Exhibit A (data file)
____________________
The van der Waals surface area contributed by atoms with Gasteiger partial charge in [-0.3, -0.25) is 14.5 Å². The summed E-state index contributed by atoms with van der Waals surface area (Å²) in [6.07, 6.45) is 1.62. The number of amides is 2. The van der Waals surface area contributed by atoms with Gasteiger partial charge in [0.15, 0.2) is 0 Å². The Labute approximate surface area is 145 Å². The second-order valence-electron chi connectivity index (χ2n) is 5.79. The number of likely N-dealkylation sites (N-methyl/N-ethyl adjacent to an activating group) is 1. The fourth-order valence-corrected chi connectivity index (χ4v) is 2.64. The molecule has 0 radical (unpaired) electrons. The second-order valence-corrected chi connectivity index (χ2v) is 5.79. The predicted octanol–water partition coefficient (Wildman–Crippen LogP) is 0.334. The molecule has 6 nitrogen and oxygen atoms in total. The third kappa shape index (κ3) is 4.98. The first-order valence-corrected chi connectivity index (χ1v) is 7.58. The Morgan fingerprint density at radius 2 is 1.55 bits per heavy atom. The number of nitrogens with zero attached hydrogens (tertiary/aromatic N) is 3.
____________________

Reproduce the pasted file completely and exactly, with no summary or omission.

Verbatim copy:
The van der Waals surface area contributed by atoms with Gasteiger partial charge in [-0.3, -0.25) is 14.5 Å². The summed E-state index contributed by atoms with van der Waals surface area (Å²) in [6.07, 6.45) is 1.62. The number of amides is 2. The van der Waals surface area contributed by atoms with Gasteiger partial charge in [0.15, 0.2) is 0 Å². The Labute approximate surface area is 145 Å². The second-order valence-electron chi connectivity index (χ2n) is 5.79. The number of likely N-dealkylation sites (N-methyl/N-ethyl adjacent to an activating group) is 1. The fourth-order valence-corrected chi connectivity index (χ4v) is 2.64. The molecule has 0 radical (unpaired) electrons. The second-order valence-corrected chi connectivity index (χ2v) is 5.79. The predicted octanol–water partition coefficient (Wildman–Crippen LogP) is 0.334. The molecule has 6 nitrogen and oxygen atoms in total. The third kappa shape index (κ3) is 4.98. The first-order valence-corrected chi connectivity index (χ1v) is 7.58. The Morgan fingerprint density at radius 2 is 1.55 bits per heavy atom. The number of nitrogens with zero attached hydrogens (tertiary/aromatic N) is 3.